Posts Tagged ‘app’

MultiCam App for iOS Lets You Shoot First, Pick Focus and Exposure Later

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Ever since iOS 8 was released, most major camera apps have released updates allowing you to control things like exposure, focus, ISO and more thanks to the unprecedented access to iOS camera settings the new release allowed.

The MultiCam app also lets you adjust focus and exposure on iOS 8… but it handles things a bit differently. It lets you do it AFTER you’ve taken the shot, and it uses a creative approach to doing it. Read more…

Help Scientists Track Cosmic Ray Particles Using Your Smartphone Camera

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Scientists at the University of California are looking to crowdsource their efforts to measure and track the unimaginable number of cosmic ray particles that bombard the Earth every second of the day. And all you need to participate is a smartphone with a camera and the researchers’ app. Read more…

Yovo Photo Sharing App Uses Slatted Fence Optical Trick to Prevent Screenshots

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In the ongoing app battle to keep private photos safe and sound from unintended recipients (and the general public), a new app called Yovo – You Only View Once – brings an interesting technology to the table.

It’s called D-fence, and is based around the idea that your eyes can see what’s behind a slatted fence as you’re driving by at a high speed.
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Microsoft Xim is an App That Helps You Share Your Photos Without Sharing Your Phone

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If you ever hand your phone over to family and friends with hesitance, afraid they might swipe over one photo too far when you’re trying to show them a few photos, Microsoft Research’s new app Xim might just save you from a few nerve-wracking moments.

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Livestream iOS App Now Lets You Broadcast GoPro Footage Live, Straight from Your iPhone

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Just in time for the updated GoPro hardware, Livestream has released an update to their iOS app that now allows you to share your GoPro video feed LIVE without getting a computer involved. Read more…

Trash or Keep: Flic Uses Tinder Swipe Interface to Help You Organize Your iOS Photos

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Sorting through the hundreds (if not thousands) of photos on your smartphone can be a daunting task, but a new iOS called Flic is out to make the task seem much more manageable. How much more manageable? About as manageable as swiping through ‘matches’ on the ‘dating’ app Tinder.
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Camera51 App Automatically Helps You Compose Better Photos with Your Smartphone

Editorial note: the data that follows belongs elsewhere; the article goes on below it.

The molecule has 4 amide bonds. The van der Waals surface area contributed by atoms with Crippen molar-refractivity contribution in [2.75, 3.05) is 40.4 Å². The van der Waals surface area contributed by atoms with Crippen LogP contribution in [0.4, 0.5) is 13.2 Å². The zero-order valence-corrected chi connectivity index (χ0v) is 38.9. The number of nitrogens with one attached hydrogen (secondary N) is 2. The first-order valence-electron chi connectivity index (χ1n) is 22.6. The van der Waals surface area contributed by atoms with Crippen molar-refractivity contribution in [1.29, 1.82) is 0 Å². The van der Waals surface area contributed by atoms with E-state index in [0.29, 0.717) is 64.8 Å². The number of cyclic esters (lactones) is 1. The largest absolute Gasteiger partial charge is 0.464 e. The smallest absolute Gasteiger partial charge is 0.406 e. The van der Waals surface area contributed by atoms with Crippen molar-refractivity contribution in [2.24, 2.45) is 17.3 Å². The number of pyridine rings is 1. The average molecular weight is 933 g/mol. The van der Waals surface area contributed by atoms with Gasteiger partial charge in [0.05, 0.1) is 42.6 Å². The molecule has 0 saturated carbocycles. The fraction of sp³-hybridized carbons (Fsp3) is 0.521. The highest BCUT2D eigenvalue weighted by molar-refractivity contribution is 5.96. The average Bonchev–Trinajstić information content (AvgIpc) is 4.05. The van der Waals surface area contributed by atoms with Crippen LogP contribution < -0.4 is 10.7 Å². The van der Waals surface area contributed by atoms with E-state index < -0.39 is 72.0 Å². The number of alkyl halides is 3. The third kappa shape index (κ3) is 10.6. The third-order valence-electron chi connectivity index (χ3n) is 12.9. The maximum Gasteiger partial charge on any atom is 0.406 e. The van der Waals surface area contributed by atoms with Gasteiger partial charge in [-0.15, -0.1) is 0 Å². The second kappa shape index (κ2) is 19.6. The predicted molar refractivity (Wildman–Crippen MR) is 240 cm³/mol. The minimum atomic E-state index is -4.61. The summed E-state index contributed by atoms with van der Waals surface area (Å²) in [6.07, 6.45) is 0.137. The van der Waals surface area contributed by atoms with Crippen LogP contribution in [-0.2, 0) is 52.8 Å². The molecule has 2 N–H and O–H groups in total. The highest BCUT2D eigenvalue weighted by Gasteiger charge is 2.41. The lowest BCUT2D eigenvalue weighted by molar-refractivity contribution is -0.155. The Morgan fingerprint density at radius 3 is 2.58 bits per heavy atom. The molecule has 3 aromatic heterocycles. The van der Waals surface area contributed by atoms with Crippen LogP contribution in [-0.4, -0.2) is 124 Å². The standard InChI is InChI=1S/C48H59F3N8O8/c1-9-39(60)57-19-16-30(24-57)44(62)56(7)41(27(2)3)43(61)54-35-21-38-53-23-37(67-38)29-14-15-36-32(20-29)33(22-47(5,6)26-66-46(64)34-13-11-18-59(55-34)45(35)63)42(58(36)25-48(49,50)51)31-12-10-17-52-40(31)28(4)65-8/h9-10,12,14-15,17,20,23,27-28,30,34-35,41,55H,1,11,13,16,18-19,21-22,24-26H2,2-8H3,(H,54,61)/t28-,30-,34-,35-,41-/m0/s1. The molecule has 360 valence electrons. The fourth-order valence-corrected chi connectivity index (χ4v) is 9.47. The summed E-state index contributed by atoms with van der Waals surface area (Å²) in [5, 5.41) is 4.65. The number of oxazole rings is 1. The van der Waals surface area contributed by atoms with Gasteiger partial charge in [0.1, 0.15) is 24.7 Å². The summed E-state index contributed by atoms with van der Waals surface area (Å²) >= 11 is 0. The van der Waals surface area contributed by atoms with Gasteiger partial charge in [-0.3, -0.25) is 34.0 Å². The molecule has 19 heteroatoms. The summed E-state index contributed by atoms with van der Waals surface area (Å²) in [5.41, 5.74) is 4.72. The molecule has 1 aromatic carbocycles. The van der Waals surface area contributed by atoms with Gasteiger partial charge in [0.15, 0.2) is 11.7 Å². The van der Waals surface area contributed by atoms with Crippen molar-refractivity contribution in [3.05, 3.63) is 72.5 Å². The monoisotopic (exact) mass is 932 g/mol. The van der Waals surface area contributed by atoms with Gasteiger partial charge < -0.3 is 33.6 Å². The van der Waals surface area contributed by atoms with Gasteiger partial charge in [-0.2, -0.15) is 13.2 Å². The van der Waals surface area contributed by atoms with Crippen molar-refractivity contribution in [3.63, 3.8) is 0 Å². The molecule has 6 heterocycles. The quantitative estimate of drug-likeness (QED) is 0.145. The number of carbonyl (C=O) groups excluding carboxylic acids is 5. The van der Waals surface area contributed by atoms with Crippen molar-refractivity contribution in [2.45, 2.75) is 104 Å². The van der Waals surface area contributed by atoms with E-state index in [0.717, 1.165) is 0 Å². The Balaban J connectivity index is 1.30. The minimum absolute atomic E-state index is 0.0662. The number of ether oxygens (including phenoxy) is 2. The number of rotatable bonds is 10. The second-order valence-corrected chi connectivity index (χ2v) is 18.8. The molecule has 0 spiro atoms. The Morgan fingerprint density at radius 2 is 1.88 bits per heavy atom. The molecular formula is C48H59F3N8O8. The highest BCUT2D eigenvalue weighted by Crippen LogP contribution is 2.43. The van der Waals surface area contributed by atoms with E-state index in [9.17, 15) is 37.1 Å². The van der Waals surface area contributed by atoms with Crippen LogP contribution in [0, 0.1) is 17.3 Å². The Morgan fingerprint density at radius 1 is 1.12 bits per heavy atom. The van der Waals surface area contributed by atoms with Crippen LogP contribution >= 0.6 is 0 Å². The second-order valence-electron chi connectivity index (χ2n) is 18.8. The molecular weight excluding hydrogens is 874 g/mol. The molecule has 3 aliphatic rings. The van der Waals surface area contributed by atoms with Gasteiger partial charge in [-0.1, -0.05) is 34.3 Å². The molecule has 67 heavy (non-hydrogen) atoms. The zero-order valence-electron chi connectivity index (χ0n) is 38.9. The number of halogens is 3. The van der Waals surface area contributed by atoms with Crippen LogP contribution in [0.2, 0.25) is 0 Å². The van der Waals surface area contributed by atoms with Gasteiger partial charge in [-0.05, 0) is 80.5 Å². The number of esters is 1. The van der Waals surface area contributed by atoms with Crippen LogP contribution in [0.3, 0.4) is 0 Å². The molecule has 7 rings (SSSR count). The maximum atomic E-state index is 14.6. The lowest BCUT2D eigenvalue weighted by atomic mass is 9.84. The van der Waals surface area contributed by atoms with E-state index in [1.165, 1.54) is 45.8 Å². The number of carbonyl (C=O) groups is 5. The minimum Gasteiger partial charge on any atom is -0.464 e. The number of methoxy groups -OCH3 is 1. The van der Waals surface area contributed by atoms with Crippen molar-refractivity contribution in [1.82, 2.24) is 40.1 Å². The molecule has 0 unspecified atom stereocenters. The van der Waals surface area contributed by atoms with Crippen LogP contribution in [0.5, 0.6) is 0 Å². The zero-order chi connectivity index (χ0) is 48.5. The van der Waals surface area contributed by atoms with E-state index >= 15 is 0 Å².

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Now that practically every phone on the market has a camera, it’s easy for anyone to become a ‘photographer.’ What isn’t nearly as easy is consistently capturing quality images using those phones, especially if you don’t have any background in photography.

But a new app called Camera51 aims to solve these woes by becoming a little composition instructor on-the-go.

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Snapwire Collaborates with Adobe to Feature New Creative SDK

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Snapwire‘s mission is to make photo selling ‘human again,’ which is why creative collaboration between image makers and the brands/companies that need those images is at the center of the photo sales platform’s model.

Today, the company enters into a creative collaboration of its own with Adobe in order to make sure their users have the most photo editing algorithms on the market at their fingertips. Read more…

‘No Ad’ App Replaces NYC Subway Ads With Art From the International Center of Photography

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In every facet of our lives, we’re bombarded by advertisements: online, while driving, on the radio, everywhere. So much so that they become more noise than anything else. So wouldn’t you like to erase some of that noise and replace it with iconic photography? Well, soon you can.

For one month, starting in mid-October, No Ad, an augmented reality application will be overlaying pieces of art from the International Center of Photography over the commercial advertisements seen throughout the New York City subway system.
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The Nikon D750’s Unsecured WiFi Network Means Anyone with a Smartphone Can Get Your Photos

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This piece of news might be concerning to those who already have or are looking to get their hands on Nikon’s new D750 camera. According to a report, the WiFi app built into the D750 automatically uses an unsecure connection to transfer images from your camera, which means anybody with a WiFi-capable device and some know-how could get their hands on your photos.

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